Attack on Titan Season 4 Review

Attack on Titan Season 4 has finally come to an end with a nail-biting cliffhanger. Marketed as the final season of the show, it turns out that the 16 episode run was merely a part one. The season, though lacking in action, packed a different kind of punch from its previous season counterparts. 

Picking up after a four year time skip from the end of Season 3 part two, the story moves forward at a breakneck speed. The first episode of the show might confuse some viewers as everything seems unfamiliar other than the titans themselves. We are introduced to Falco and Gabi, two aspiring warrior candidates who wish to inherit the Armoured Titan. 

The charm of Attack on Titan is in its storytelling method. Instead of simply pushing viewers into a chaotic battlefield, the show pays decisive importance to the backstory of the characters. From Zeke to Reiner, the show bridges the character development beautifully which allows us to relate, sympathize, and understand the driving motives of all the characters.

Attack on Titan
Image: Funimation

Perhaps the biggest change in character arc was seen in Eren Yeager, the main protagonist of the show. We no longer see the teenage immature Eren we last saw at the end of season 3. Instead, we are greeted by a calm, mature and tactical character. Captain Levi, as we are well aware, is an absolute beast against the titans. His rematch against Zeke saw him shred the beast titan without even losing a sweat.

The attack on Marley was an absolute visual delight to watch. The phenomenal music backed by powerful punchlines led to a childlike shriek as we saw Eren transform into a titan underneath the podium. The fight between Eren and the Warhammer Titan was beautifully visualized and proved the latter’s ability to fight strategically against his opponents.

The mastermind behind Eren’s character change is Zeke aka the intellectual Beast Titan. As a shocking development, it turns out that Zeke’s spinal fluid has been distributed among the Paradis military in the form of fine wine. This enables Zeke to transform most of Paradis’ army into a bunch of mindless titans – leaving them as mere puppets.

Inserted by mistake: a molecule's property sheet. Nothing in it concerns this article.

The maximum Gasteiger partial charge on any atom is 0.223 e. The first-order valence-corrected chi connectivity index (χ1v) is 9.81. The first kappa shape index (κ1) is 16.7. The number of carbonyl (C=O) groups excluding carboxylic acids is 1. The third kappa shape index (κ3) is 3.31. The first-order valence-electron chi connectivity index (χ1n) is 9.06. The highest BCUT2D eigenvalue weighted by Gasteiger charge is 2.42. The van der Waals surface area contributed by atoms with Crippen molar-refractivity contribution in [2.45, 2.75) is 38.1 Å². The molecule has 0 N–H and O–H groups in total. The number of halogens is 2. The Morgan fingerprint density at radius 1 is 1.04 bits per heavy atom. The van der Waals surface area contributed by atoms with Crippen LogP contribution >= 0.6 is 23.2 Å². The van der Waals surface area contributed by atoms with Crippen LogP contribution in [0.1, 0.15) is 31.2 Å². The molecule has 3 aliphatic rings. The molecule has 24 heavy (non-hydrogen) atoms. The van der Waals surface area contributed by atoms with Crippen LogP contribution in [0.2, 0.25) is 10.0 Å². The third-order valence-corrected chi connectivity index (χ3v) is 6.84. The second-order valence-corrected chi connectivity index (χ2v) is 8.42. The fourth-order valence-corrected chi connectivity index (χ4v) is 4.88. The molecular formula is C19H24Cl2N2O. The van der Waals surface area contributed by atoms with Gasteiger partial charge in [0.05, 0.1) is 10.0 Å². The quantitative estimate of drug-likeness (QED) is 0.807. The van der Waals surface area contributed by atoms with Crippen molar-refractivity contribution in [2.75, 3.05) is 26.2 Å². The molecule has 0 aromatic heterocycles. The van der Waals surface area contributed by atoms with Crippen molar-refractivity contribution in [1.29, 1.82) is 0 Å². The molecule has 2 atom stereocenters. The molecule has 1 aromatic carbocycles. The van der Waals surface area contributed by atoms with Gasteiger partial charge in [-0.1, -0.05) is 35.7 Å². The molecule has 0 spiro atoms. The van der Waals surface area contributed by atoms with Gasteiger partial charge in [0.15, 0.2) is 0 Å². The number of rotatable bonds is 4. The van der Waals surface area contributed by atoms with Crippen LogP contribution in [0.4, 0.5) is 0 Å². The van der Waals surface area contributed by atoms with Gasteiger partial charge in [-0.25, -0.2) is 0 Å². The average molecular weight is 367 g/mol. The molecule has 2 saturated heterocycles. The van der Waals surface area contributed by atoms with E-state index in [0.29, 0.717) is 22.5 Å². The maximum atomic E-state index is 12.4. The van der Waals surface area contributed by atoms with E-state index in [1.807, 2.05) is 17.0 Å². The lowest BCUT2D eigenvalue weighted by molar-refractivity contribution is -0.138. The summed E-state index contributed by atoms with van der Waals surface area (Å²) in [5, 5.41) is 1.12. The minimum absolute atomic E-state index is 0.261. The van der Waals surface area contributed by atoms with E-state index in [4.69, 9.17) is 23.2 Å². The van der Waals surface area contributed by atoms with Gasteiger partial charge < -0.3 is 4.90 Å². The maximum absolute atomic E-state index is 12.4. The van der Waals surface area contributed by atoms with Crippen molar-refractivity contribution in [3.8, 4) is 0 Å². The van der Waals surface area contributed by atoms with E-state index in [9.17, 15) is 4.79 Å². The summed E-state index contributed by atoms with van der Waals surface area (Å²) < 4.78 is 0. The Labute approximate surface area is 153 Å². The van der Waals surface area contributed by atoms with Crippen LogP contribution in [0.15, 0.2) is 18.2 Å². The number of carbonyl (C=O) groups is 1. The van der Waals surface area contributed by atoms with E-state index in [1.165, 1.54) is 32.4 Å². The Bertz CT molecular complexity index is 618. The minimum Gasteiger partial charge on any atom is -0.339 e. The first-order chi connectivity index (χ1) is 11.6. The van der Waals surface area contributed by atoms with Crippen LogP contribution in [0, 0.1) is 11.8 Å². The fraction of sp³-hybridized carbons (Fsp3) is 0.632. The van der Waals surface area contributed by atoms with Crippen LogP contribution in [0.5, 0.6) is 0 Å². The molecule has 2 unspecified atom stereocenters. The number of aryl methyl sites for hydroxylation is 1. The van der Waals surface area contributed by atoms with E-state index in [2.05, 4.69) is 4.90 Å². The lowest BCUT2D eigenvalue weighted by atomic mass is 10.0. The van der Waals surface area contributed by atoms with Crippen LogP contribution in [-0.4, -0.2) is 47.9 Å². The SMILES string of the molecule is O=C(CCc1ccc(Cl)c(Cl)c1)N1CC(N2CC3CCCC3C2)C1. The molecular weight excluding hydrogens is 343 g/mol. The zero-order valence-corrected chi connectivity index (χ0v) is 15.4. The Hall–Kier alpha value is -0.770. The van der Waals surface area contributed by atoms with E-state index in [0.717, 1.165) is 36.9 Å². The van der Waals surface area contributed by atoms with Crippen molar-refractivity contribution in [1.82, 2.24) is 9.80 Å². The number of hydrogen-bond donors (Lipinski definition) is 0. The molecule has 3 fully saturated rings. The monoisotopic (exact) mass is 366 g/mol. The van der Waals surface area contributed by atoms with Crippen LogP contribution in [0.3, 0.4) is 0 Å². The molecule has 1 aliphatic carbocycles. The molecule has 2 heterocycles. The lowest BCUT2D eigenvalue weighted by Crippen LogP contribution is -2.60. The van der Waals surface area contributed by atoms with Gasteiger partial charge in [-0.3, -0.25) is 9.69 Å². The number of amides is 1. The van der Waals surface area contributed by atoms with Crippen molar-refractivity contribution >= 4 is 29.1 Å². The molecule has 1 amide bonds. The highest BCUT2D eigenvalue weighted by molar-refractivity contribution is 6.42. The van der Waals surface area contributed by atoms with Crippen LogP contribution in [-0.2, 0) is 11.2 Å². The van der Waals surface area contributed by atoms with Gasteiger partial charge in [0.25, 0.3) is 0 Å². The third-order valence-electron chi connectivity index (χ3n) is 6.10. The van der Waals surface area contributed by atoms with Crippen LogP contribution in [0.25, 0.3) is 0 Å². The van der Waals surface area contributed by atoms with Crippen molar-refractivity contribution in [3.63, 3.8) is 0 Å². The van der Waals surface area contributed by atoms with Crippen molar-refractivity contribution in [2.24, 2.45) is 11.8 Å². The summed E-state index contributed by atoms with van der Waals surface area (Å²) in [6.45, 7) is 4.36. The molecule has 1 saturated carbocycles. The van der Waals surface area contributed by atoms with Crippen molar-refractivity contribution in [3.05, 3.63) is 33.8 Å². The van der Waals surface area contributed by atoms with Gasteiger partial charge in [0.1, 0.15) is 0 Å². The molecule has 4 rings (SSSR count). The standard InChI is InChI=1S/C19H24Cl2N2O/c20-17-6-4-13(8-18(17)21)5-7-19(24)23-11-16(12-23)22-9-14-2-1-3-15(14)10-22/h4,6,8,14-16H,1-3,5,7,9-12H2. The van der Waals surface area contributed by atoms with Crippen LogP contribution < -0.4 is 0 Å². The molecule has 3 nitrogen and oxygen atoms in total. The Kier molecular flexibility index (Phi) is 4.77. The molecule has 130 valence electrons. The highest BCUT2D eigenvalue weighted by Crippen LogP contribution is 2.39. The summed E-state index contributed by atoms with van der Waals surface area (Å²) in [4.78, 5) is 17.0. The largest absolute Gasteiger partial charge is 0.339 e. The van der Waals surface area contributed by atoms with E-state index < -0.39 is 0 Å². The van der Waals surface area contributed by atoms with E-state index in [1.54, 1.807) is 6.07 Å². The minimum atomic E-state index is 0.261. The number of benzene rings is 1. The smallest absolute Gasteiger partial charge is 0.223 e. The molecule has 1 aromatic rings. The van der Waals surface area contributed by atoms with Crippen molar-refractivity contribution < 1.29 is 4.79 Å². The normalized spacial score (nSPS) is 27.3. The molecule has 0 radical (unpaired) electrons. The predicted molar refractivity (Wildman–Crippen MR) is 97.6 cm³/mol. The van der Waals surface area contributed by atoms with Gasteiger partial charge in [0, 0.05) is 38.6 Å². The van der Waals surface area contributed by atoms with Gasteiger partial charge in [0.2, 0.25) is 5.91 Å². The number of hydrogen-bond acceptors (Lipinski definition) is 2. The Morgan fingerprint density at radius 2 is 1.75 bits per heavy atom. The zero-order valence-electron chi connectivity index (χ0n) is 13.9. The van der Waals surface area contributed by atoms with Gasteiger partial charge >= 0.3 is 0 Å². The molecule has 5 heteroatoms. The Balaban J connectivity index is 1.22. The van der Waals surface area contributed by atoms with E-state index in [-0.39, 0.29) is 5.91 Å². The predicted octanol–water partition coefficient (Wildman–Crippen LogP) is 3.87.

attack on titan eren
Image: Funimation

If this was alarming, there is a more sinister motive in motion. Zeke has a plan to free Eldians from their hatred and oppression from the world. Eren and Zeke have come to a mutual understanding that the only solution to truly free their race… is by ending it, with the euthanization of all Eldians. While the latter might think that it’s a more humane option to save future Eldian children from a lifetime of suppression, it still rings the moral bell of free will in others.

Attack on Titan started as a show about survival but is much more than that now. It showcases how every character is driven by their motives on what is right and how other’s may consider that motive as sinister. The characters aren’t iniquitous per se, but they fight for what their belief lies in. And that’s what makes them humane and relatable. 

Since Eren, Reiner, Zeke, and Gabi are victims of circumstance rather than motivated evildoers and mass murderers, then pointing fingers is no longer an option as an unspeakable act of violence is justifiable by someone’s logic.

Attack on Titan captain levi
Image: Funimation

As it turns out, episode 16 isn’t the last in the series. The climactic episode ends with Marley beginning their retaliation attack against Paradis island. With the Jaw, Cart and Armoured Titan ready to drop hellfire on Eren Yeager, it will be interesting to see what holds in the future.  

While this season has been largely met with mixed reactions from fans, it still holds up quite well in our books due to its mesmerizing storytelling technique. Irrespective, Season 4 part one has made it crystal clear that every character is so invested in their own sense of justice that there is no alternative anymore. 

Final Verdict: 4.5 stars (out of 5)

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